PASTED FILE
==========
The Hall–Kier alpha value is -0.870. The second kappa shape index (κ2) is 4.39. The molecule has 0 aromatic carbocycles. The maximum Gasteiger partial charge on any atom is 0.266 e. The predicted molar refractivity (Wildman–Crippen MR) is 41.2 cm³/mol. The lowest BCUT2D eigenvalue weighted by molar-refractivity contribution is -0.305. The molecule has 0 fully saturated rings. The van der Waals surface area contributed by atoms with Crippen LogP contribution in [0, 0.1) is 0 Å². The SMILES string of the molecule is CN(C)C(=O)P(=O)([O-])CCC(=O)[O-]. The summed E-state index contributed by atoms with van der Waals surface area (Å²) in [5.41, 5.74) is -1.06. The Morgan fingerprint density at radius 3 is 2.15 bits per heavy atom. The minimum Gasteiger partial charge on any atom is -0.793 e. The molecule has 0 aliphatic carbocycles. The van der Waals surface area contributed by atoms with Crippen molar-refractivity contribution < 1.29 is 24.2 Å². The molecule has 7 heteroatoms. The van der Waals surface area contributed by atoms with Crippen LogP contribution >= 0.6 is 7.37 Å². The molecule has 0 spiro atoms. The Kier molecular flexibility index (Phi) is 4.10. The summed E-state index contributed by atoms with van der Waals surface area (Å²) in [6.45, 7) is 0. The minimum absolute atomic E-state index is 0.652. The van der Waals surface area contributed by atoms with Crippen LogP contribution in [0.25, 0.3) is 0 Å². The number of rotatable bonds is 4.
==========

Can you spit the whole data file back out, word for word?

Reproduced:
The Hall–Kier alpha value is -0.870. The second kappa shape index (κ2) is 4.39. The molecule has 0 aromatic carbocycles. The maximum Gasteiger partial charge on any atom is 0.266 e. The predicted molar refractivity (Wildman–Crippen MR) is 41.2 cm³/mol. The lowest BCUT2D eigenvalue weighted by molar-refractivity contribution is -0.305. The molecule has 0 fully saturated rings. The van der Waals surface area contributed by atoms with Crippen LogP contribution in [0, 0.1) is 0 Å². The SMILES string of the molecule is CN(C)C(=O)P(=O)([O-])CCC(=O)[O-]. The summed E-state index contributed by atoms with van der Waals surface area (Å²) in [5.41, 5.74) is -1.06. The Morgan fingerprint density at radius 3 is 2.15 bits per heavy atom. The minimum Gasteiger partial charge on any atom is -0.793 e. The molecule has 0 aliphatic carbocycles. The van der Waals surface area contributed by atoms with Crippen molar-refractivity contribution < 1.29 is 24.2 Å². The molecule has 7 heteroatoms. The van der Waals surface area contributed by atoms with Crippen LogP contribution >= 0.6 is 7.37 Å². The molecule has 0 spiro atoms. The Kier molecular flexibility index (Phi) is 4.10. The summed E-state index contributed by atoms with van der Waals surface area (Å²) in [6.45, 7) is 0. The minimum absolute atomic E-state index is 0.652. The van der Waals surface area contributed by atoms with Crippen LogP contribution in [0.25, 0.3) is 0 Å². The number of rotatable bonds is 4.